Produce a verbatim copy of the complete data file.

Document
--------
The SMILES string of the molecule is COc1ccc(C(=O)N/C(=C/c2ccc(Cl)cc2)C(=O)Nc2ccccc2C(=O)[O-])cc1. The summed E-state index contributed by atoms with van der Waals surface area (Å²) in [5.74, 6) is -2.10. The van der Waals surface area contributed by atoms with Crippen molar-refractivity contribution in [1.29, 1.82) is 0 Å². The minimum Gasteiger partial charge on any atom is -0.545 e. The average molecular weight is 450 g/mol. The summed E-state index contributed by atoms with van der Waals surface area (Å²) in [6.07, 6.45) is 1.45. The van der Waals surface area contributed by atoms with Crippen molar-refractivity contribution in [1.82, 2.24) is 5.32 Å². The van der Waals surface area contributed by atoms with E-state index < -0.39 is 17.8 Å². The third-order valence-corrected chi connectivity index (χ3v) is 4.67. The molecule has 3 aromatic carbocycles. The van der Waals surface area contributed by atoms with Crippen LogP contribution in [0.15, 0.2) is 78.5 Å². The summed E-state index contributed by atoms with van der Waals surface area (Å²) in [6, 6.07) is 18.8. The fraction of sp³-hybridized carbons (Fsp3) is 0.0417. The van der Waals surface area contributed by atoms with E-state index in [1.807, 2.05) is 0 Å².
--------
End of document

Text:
The SMILES string of the molecule is COc1ccc(C(=O)N/C(=C/c2ccc(Cl)cc2)C(=O)Nc2ccccc2C(=O)[O-])cc1. The summed E-state index contributed by atoms with van der Waals surface area (Å²) in [5.74, 6) is -2.10. The van der Waals surface area contributed by atoms with Crippen molar-refractivity contribution in [1.29, 1.82) is 0 Å². The minimum Gasteiger partial charge on any atom is -0.545 e. The average molecular weight is 450 g/mol. The summed E-state index contributed by atoms with van der Waals surface area (Å²) in [6.07, 6.45) is 1.45. The van der Waals surface area contributed by atoms with Crippen molar-refractivity contribution in [1.82, 2.24) is 5.32 Å². The van der Waals surface area contributed by atoms with E-state index < -0.39 is 17.8 Å². The third-order valence-corrected chi connectivity index (χ3v) is 4.67. The molecule has 3 aromatic carbocycles. The van der Waals surface area contributed by atoms with Crippen LogP contribution in [0.15, 0.2) is 78.5 Å². The summed E-state index contributed by atoms with van der Waals surface area (Å²) in [6, 6.07) is 18.8. The fraction of sp³-hybridized carbons (Fsp3) is 0.0417. The van der Waals surface area contributed by atoms with E-state index in [1.807, 2.05) is 0 Å².